Pope John Paul II turned 84 yesterday, beaming as well-wishers sang "Happy Birthday" and thanking God for the "gift of life".
The frail pontiff insisted on keeping up his regular schedule, meeting government leaders, American bishops and a delegation of the faithful, but had a birthday lunch and cake with close aides.
The occasion was also marked by the publication of his latest book.
John Paul, who marked 25 years as Pope in October and is the third-longest serving pontiff, has Parkinson's disease and hip and knee ailments. He plans a two-day trip to Switzerland early next month, his first foreign travel since a pilgrimage to Slovakia in September.
Yesterday he received visiting American bishops and Prime Minister Jose Durao Barroso of Portugal, whose delegation broke into "Happy Birthday" in Portuguese. In the evening, John Paul met the President of Poland.
"To the ever young custodian of peace," said the Vatican newspaper L'Osservatore Romano in its birthday greeting.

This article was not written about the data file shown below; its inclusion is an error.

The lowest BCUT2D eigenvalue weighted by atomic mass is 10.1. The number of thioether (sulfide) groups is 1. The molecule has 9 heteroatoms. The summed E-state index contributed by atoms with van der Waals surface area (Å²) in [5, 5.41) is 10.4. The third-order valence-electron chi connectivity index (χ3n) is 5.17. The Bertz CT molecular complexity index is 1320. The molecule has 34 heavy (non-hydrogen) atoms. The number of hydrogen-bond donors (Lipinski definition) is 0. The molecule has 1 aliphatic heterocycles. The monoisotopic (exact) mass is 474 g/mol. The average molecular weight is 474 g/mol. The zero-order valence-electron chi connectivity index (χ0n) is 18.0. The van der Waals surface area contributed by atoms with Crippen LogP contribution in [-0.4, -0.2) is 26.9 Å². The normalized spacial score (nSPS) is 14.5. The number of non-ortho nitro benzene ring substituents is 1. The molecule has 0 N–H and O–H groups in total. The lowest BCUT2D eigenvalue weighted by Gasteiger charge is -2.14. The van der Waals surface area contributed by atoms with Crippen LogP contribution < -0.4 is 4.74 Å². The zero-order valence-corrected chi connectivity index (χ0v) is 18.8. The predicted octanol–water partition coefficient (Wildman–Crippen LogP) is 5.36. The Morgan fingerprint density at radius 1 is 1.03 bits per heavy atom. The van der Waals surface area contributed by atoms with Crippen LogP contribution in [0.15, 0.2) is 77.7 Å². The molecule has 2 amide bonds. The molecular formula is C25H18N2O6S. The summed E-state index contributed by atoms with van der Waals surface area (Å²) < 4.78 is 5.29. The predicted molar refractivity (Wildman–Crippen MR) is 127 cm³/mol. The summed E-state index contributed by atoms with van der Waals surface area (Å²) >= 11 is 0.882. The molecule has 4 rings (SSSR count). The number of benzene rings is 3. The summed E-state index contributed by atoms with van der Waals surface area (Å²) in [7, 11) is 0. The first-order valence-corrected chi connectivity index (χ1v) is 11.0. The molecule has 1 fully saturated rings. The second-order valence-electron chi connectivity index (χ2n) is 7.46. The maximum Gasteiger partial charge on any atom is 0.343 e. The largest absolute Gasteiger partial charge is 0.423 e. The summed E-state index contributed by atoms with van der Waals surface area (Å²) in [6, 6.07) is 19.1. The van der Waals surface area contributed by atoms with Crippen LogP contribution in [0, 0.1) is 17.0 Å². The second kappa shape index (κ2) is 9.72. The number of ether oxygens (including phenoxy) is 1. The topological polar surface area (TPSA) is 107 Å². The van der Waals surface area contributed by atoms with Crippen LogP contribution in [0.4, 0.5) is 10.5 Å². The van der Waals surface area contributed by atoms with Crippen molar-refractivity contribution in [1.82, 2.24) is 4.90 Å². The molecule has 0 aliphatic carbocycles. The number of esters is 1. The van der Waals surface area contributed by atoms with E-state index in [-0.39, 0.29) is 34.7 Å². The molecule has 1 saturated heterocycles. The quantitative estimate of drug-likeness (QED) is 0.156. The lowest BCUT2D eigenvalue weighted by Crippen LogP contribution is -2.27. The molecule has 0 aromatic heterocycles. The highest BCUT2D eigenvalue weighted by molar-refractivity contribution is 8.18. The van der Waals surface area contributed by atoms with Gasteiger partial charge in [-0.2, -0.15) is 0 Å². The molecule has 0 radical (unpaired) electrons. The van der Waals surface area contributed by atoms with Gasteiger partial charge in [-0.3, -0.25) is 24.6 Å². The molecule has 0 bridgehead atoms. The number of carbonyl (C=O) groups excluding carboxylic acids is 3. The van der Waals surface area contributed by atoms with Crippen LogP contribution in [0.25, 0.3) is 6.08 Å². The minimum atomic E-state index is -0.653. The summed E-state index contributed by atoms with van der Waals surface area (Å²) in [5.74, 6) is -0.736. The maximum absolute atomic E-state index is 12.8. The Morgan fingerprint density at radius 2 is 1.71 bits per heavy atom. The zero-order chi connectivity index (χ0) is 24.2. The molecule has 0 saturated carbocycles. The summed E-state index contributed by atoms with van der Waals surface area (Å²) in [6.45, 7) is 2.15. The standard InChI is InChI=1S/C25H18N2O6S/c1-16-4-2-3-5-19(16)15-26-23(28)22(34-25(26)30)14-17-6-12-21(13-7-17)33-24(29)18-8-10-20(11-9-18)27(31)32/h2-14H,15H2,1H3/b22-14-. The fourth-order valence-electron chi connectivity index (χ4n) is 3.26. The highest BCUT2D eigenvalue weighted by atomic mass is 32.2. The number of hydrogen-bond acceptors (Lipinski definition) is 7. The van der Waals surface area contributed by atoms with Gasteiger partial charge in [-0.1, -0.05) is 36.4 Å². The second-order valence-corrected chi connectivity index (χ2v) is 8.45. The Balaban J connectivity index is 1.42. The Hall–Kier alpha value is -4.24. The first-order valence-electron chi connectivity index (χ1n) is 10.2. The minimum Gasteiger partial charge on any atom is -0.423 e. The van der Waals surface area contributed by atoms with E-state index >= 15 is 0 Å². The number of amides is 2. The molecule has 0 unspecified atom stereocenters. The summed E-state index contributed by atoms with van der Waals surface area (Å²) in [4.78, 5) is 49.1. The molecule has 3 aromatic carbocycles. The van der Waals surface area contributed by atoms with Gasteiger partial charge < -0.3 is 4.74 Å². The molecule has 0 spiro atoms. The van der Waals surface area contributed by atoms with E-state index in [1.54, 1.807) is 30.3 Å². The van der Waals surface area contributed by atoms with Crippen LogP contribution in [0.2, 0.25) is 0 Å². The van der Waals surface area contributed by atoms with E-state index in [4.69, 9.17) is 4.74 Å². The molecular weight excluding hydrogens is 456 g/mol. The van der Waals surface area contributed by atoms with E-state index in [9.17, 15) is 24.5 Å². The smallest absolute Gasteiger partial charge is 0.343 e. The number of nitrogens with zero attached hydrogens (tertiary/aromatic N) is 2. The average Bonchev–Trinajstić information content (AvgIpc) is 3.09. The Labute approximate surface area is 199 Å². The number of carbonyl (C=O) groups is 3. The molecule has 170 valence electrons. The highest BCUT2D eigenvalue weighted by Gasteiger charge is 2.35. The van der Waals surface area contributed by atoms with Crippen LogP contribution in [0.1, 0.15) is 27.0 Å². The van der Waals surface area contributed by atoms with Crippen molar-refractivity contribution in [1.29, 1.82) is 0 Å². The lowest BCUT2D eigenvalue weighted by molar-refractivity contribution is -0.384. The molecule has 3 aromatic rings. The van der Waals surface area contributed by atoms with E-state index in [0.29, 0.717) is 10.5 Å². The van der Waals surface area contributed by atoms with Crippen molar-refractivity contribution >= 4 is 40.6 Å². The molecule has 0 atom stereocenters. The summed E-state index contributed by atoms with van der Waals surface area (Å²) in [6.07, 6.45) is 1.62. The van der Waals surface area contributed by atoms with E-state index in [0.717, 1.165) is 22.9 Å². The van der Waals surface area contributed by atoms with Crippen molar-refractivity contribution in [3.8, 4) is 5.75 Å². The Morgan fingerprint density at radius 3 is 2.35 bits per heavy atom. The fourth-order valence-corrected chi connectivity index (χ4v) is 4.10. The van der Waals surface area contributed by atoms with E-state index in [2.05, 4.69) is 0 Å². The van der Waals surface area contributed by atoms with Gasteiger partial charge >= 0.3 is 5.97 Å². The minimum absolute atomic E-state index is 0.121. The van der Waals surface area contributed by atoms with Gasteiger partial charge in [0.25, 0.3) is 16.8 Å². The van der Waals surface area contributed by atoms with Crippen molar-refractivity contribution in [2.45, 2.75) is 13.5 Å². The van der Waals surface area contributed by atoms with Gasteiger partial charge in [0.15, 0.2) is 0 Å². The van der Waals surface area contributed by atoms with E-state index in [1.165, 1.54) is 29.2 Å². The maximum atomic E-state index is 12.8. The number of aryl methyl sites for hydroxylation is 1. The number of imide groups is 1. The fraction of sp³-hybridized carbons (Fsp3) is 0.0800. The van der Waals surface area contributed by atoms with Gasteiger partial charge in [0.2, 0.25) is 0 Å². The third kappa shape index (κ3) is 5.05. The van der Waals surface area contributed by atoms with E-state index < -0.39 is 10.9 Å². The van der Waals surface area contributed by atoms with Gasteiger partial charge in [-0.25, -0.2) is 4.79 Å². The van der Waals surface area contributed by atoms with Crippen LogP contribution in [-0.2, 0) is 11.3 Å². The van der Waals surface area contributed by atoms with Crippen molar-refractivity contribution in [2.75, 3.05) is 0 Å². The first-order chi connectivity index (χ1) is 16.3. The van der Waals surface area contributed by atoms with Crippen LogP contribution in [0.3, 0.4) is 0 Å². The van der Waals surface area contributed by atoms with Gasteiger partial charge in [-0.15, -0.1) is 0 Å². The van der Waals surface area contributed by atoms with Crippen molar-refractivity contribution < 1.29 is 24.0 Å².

And John Paul's latest literary work Get Up, Let Us Go went on sale yesterday. It mixes memories from his native Poland, with a touch of self-criticism and a defence of priestly celibacy, and is a sequel to Gift and Mystery , an account of the pontiff's early priesthood published in 1996.
A decade before, the Pope's autobiographical Crossing the Threshold of Hope , sold 20 million copies.
The latest book draws on the Pope's years in Krakow, where - as Karol Wojtyla - he served as bishop and archbishop, but also touches on his years since his election as the first Polish Pope in 1978.
He recalls his passion for the theatre and being told he would have been a "great actor", but said suffering from the Second World War led him to abandon a stage career.
In a moment of self-criticism, the Pope notes that "a part of a pastor's role is to admonish" and says that maybe he failed to be strict enough during his time in Krakow. The book's royalties will go to a fund for charities.
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